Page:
02-22-2005, 09:23 AM
DA:Originally Posted by DarkAngel
Any text simply listed as "CHEMISTRY: The Central Science" will suffice as a general chemistry book.
I believe that if one has an understanding of chemistry, or a capacity to understand it , the Laboratory Techniques books will give you the tools for your research.
A solid understanding of chemistry will allow you to seperate the "intelligence" from the "brotelligence" on the internet, while a working knowledge of chemical techniques will allow you to succeed in you research without dedicating hours upon end understanding the whole picture.
Choose you goals and start learning.
02-22-2005, 09:42 AM
Excellent thank you for all your help, I'm hoping I can pick up a used chemistry textbook as a starting point, and then I'll get a good start to keep moving forward from there. You've been a lot of help, and I really appreciate it...I'm a programmer/IT guy, so if you need any help I owe yah one =D
02-22-2005, 01:16 PM
I got Chemistry for dummies for $15 today, so I could try it out, and get my feet wet, then I'll move to a more intense chemistry book with problems, and such, then move to more biochemistry stuff after that...I hope that'll be a good progressive movement.
04-07-2005, 12:14 PM
Chemistry for dummies? rofl... Hey ChemicalD, lets say I wanna be like sledge...lol...create compounds and stuff...would the order of books go like this:
Or would it be something else?
04-07-2005, 12:33 PM
Rest assured, you can only learn so much from books. The real learning takes place in the lab, which I assume Sledge has spent considerable time in.Originally Posted by wesley90
If your goal is to create pysiologically active compounds, I would learn-up on the Physiology first. Once you have a grip of that, you can delve into Chemistry(biochemistry), figuring out what makes what produce (blank) response/outcome.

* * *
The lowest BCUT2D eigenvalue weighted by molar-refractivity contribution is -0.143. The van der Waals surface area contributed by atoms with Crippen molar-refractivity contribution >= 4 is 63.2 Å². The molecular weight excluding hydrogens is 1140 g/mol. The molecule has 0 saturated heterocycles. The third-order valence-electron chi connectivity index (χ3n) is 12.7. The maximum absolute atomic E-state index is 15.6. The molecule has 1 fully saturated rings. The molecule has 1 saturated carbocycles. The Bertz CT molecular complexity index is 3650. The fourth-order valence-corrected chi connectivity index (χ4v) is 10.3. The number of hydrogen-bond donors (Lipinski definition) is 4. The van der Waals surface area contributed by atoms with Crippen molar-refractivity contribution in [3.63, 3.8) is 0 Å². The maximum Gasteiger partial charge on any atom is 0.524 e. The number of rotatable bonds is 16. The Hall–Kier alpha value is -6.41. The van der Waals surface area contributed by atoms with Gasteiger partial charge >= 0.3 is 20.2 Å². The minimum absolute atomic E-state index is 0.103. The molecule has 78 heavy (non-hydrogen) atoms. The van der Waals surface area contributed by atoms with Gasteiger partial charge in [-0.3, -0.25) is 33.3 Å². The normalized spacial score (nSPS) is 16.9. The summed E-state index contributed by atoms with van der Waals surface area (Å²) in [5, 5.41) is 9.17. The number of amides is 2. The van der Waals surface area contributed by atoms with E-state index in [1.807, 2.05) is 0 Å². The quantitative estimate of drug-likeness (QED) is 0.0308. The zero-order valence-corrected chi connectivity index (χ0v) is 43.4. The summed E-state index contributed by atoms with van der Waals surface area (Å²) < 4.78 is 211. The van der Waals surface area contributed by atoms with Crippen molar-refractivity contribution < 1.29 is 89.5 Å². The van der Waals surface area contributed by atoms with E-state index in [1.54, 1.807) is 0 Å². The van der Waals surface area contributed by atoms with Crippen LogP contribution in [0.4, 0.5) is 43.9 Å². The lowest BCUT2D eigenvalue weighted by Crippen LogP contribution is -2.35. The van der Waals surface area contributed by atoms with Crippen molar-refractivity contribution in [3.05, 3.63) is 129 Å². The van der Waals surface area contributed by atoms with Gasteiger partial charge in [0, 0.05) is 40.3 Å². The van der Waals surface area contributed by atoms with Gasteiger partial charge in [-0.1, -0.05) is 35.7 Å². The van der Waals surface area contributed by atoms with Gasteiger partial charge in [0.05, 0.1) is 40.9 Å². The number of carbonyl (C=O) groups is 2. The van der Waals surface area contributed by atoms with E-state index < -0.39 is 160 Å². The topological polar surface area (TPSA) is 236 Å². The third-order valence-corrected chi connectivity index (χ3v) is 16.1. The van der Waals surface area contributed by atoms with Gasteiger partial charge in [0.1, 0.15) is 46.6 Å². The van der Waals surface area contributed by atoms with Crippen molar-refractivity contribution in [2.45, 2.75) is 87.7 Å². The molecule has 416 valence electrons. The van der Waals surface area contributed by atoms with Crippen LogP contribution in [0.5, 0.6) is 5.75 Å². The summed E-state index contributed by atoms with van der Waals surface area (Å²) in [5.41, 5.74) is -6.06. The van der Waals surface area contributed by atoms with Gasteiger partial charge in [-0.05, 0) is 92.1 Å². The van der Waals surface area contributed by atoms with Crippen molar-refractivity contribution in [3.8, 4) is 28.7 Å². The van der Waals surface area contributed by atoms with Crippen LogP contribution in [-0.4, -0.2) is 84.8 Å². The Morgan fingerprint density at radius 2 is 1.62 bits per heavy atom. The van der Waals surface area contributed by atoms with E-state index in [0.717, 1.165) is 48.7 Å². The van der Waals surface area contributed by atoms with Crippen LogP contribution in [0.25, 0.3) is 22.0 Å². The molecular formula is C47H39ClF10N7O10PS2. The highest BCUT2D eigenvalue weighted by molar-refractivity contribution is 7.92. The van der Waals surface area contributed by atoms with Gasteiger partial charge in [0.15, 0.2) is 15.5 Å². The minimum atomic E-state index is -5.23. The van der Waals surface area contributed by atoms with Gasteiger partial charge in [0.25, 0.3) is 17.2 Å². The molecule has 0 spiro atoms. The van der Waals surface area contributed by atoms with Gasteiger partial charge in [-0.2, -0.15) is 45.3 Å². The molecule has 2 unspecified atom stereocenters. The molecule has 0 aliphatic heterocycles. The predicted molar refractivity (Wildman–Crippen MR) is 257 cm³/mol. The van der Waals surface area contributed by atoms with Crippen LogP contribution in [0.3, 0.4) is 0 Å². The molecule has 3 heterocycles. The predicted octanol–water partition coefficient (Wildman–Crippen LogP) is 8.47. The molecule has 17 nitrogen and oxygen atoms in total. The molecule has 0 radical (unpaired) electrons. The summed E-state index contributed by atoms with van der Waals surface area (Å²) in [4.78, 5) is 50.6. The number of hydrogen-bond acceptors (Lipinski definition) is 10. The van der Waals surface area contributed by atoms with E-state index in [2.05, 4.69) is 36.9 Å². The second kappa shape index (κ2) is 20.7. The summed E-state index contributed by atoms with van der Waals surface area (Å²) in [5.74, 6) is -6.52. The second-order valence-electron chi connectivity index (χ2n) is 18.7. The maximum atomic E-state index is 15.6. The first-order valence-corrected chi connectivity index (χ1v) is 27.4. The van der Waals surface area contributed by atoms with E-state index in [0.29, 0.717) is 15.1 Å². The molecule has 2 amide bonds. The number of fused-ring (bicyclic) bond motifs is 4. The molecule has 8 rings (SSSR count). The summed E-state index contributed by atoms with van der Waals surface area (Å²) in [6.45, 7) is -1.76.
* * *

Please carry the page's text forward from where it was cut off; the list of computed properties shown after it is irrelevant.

Personally, as much as I work with Physiology, I have never had academic training in it. If sysnthesis is your goal, go for basic chem (just for kicks), then punish yourself with Organic, and polish up your biochem. But, you will NEVER be at a science-quality level without access to a lab and lots of practice in it. Thats just the nature of the beast. The lab is what learned me, and I ain't done never been no stupid! Seriously though, for homebrews, conversions, and "other" simple tasks, an organic college level text will give you what you need. You just can't wish to be a Organic synthesis chemist and hope it be so!
I think the Chem for Dummies will give you more trivial than practical info, but I have never read it so what the hell do I know.
And yes, I have always wondered how Sledge became "Sledge"???
04-07-2005, 12:39 PM
So if I wanna be like sledge...physiology then biochemistry...
04-07-2005, 12:41 PM
Would the physiology be more geared towards endocronology or what? Physiology is a WIDE range of subjects...
04-07-2005, 12:50 PM
No no. I don't know that much personal info about Sledge. Yes, Phys is a broad field. So that goes back to my point, you need academic training to really understand it (it being the whole picture).Originally Posted by wesley90
Drug discovery is a very difficult area, just ask Dr.D